Court-appointed monitor J. Clark Kelso (photo: Rich Pedroncelli, Associated Press)
One down, 33 to go.
Nine years after a federal court took control of health care at all of California’s prisons because of deplorable conditions, Folsom State Prison has been provisionally returned to the state. “This is the beginning of a significant movement of the case,” court-appointed monitor J. Clark Kelso told the Los Angeles Times.
Another 10 prisons are expected to be inspected by September but there is no timetable for clearance. U.S. District Judge Thelton Henderson has indicated he will end federal receivership once all 34 prisons are approved and remain up to par for a year.
Folsom and two other prisons, the Correctional Training Facility in Soledad and the California Rehabilitation Center at Norco, got the green light from the state Office of Inspector General (OIG), but Kelso put both of them on hold.
One wonders about the different standards used by the IG and Kelso because the monitor told the Times that Norco’s “condition is so bad we all assumed it would be closed.” State Senator Loni Hancock (D-Berkeley) described it as vermin-infested.
The receivership was established (pdf) by Judge Henderson after a class-action lawsuit in 2001 over the abysmal quality of care in California prisons. The state settled the suit by promising to clean things up. The court was not satisfied with the state’s progress and revved up the receivership in 2005. Henderson put a monitor, who reported to him, in control of the system.
In 2006, the anecdotal horror stories about state prison medical conditions was quantified in a stirring way when it became known that one inmate a week was dying of treatable ailments. The new monitor proposed $8 billion in construction and renovation of medical facilities to treat prisoners, much of it to be paid for by Californians.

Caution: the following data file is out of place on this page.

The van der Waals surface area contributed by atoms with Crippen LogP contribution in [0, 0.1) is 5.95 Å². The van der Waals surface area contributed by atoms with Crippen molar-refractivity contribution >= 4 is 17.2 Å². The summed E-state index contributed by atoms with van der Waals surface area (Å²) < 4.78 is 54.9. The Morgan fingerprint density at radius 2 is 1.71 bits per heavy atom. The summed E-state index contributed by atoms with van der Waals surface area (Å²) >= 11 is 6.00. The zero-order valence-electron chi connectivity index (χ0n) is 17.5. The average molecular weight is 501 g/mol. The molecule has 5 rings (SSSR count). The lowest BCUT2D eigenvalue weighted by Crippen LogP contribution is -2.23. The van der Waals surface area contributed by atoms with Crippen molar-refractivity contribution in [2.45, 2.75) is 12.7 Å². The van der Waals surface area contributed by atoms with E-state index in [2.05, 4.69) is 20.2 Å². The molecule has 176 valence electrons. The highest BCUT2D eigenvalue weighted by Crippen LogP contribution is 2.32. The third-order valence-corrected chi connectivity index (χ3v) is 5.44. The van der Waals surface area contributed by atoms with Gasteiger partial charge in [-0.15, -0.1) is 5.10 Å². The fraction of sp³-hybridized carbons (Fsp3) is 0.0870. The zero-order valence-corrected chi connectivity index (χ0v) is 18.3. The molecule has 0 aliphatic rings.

That didn’t happen.
The monitor was replaced by the current monitor, who made sweeping changes that have improved conditions systemwide but in a less ambitious fashion, often to the consternation of prison rights advocates. The state spent $2 billion on new medical facilities and doubled the health care budget, according to the Sacramento Bee.
It didn’t hurt that the courts forced the state to dramatically reduce prison overcrowding. Criminal laws were changed, sentences were reduced and county jails became a more popular destination point. The prison population shrank and preventable deaths dropped 49% between 2006 and 2013.
So, what does it take for a prison to pass the federal test? The inspector general graded Folsom (pdf) based on 13 indicators: 11 primary (clinical) and two secondary (administrative). Folsom scores for clinical stuff were three “proficient,” five “adequate” and three “inadequate.” The two administrative scores were “proficient” and “inadequate.”